rss
Thorax 67:A111 doi:10.1136/thoraxjnl-2012-202678.395
  • Poster sessions
  • Mechanisms of chronic lung disease

P112 Therapeutic Whole Lung Lavage For Silicosis – First Application in the UK

  1. SC Stenton1
  1. 1Department of Respiratory Medicine, Newcastle upon Tyne Hospitals NHS Foundation Trust, Newcastle upon Tyne, UK
  2. 2Department of Histopathology, University Hospital Llandough, Cardiff, UK
  3. 3Department of Anaesthetics, Royal Brompton & Harefield NHS Trust, London, UK

Abstract

Silica is a highly fibrogenic dust and this is reflected in the low amounts of dust found in the lungs of those with fatal silicosis – approximately 3g in total. Despite a low workplace exposure limit for respirable silica, new cases of silicosis continue to be diagnosed. There is no effective pharmacological treatment. In China, whole lung lavage (WLL) has been performed for silicosis with evidence of improved dyspnoea at 6 months. To our knowledge the technique has not previously been attempted in the UK.

We carried out WLL in 2 stonemasons with silicosis. Patient A presented aged 41 in 2007 with MRCP dyspnoea score 3, FVC 3.27L (60% predicted), and radiographic features of extensive silicosis (Category 3R, ILO classification). To determine if mineral could be removed from his lungs, a bronchoscopic lavage was performed using 180ml saline. The lavage fluid contained 4.8g/l of mineral. WLL was then performed with 7L saline on the right, and a month later 12L on the left. Each procedure lasted approximately 1 hour and the patient was discharged without complication within 24 hours. The washings contained 0.66g/l mineral. The total removed was approximately 7.9g, 50% of which was silica, (silica content was determined by transmission electron microscopy with energy dispersive x-ray spectrometry). On review at 6 months there had been no clinical or radiological changes.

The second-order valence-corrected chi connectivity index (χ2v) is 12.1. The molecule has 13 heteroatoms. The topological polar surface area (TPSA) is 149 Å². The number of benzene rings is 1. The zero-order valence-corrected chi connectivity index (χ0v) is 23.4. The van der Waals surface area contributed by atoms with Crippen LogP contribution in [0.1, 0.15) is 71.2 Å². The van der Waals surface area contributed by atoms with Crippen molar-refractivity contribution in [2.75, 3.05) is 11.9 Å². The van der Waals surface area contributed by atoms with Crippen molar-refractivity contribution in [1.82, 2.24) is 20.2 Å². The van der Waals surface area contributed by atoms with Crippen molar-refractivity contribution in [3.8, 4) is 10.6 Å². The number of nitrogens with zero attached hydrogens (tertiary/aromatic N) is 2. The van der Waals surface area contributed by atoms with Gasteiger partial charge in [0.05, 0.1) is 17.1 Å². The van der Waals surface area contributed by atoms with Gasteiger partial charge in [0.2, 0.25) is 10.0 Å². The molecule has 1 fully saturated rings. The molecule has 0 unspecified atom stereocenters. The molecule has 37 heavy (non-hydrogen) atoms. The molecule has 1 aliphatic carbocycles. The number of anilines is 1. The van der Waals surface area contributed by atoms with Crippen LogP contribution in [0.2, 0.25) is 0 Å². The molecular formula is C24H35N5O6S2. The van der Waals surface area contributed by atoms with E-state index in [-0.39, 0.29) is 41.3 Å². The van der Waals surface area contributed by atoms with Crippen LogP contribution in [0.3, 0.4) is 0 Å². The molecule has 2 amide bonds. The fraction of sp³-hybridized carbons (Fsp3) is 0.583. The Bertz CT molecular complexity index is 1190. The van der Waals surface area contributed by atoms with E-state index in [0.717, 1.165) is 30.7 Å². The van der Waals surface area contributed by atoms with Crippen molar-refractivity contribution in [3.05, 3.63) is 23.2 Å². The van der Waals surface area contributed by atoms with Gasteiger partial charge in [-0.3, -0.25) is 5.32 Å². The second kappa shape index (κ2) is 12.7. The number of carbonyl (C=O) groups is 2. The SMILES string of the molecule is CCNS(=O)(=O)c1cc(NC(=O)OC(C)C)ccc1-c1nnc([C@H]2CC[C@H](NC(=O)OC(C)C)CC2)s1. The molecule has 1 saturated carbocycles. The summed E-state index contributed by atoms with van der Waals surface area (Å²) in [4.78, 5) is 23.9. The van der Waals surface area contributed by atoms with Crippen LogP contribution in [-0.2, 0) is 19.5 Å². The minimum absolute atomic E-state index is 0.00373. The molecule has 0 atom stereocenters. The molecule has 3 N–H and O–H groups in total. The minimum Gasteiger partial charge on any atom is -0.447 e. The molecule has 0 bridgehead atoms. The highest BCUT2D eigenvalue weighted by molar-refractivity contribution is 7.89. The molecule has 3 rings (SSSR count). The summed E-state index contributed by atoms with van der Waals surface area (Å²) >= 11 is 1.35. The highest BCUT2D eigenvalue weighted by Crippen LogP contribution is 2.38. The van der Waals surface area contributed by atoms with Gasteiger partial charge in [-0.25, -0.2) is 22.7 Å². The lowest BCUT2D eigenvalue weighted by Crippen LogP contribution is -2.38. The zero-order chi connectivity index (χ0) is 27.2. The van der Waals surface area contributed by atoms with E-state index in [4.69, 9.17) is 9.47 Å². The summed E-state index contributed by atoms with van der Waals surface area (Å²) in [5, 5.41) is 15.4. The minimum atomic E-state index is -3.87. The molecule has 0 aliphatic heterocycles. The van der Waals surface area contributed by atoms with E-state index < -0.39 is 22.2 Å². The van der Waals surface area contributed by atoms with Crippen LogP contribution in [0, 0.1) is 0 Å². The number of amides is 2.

Patient B presented aged 31 with MRCP dyspnoea score 2, FVC 3.96L (65% predicted), and radiographic features of silicosis (Category C). A 9L right WLL produced considerably less mineral (0.09g/l: total approximately 0.1gm). 21% was silica.

These cases demonstrate that WLL is acceptable and safe in patients with silicosis in the UK, and that substantial quantities of mineral can be removed from the lungs. It is postulated that reducing the silica burden will slow the rate of disease progression, but there is no evidence in support of that. Evidence will be difficult to adduce given the variable nature of silicosis and its relatively slow rate of progression. In the meantime, we suggest that WLL is considered for younger patients with advanced silicosis.